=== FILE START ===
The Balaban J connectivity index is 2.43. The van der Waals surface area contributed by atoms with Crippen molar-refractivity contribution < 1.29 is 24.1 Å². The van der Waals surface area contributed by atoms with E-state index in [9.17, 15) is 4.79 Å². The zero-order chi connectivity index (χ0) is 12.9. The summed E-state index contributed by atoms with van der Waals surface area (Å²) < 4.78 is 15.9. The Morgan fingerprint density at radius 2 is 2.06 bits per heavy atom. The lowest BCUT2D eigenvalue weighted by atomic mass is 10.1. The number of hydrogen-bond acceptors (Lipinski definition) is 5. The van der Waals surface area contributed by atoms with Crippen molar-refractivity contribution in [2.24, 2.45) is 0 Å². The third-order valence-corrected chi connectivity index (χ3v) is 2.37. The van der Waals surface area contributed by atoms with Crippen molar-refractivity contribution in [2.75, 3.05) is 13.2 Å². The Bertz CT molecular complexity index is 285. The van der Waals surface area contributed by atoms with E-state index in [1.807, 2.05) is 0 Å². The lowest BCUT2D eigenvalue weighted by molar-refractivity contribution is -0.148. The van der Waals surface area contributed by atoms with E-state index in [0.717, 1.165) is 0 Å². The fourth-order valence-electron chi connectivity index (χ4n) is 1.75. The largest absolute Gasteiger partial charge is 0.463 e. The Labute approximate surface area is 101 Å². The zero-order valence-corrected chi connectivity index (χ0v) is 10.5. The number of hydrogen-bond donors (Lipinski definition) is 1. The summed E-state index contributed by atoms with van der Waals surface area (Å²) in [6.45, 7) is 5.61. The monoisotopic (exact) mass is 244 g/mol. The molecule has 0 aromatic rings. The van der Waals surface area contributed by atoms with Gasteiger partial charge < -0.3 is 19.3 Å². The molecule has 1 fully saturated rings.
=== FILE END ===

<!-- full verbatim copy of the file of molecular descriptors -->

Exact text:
The Balaban J connectivity index is 2.43. The van der Waals surface area contributed by atoms with Crippen molar-refractivity contribution < 1.29 is 24.1 Å². The van der Waals surface area contributed by atoms with E-state index in [9.17, 15) is 4.79 Å². The zero-order chi connectivity index (χ0) is 12.9. The summed E-state index contributed by atoms with van der Waals surface area (Å²) < 4.78 is 15.9. The Morgan fingerprint density at radius 2 is 2.06 bits per heavy atom. The lowest BCUT2D eigenvalue weighted by atomic mass is 10.1. The number of hydrogen-bond acceptors (Lipinski definition) is 5. The van der Waals surface area contributed by atoms with Crippen molar-refractivity contribution in [2.24, 2.45) is 0 Å². The third-order valence-corrected chi connectivity index (χ3v) is 2.37. The van der Waals surface area contributed by atoms with Crippen molar-refractivity contribution in [2.75, 3.05) is 13.2 Å². The Bertz CT molecular complexity index is 285. The van der Waals surface area contributed by atoms with E-state index in [1.807, 2.05) is 0 Å². The lowest BCUT2D eigenvalue weighted by molar-refractivity contribution is -0.148. The van der Waals surface area contributed by atoms with E-state index in [0.717, 1.165) is 0 Å². The fourth-order valence-electron chi connectivity index (χ4n) is 1.75. The largest absolute Gasteiger partial charge is 0.463 e. The Labute approximate surface area is 101 Å². The zero-order valence-corrected chi connectivity index (χ0v) is 10.5. The number of hydrogen-bond donors (Lipinski definition) is 1. The summed E-state index contributed by atoms with van der Waals surface area (Å²) in [6.45, 7) is 5.61. The monoisotopic (exact) mass is 244 g/mol. The molecule has 0 aromatic rings. The van der Waals surface area contributed by atoms with Gasteiger partial charge < -0.3 is 19.3 Å². The molecule has 1 fully saturated rings.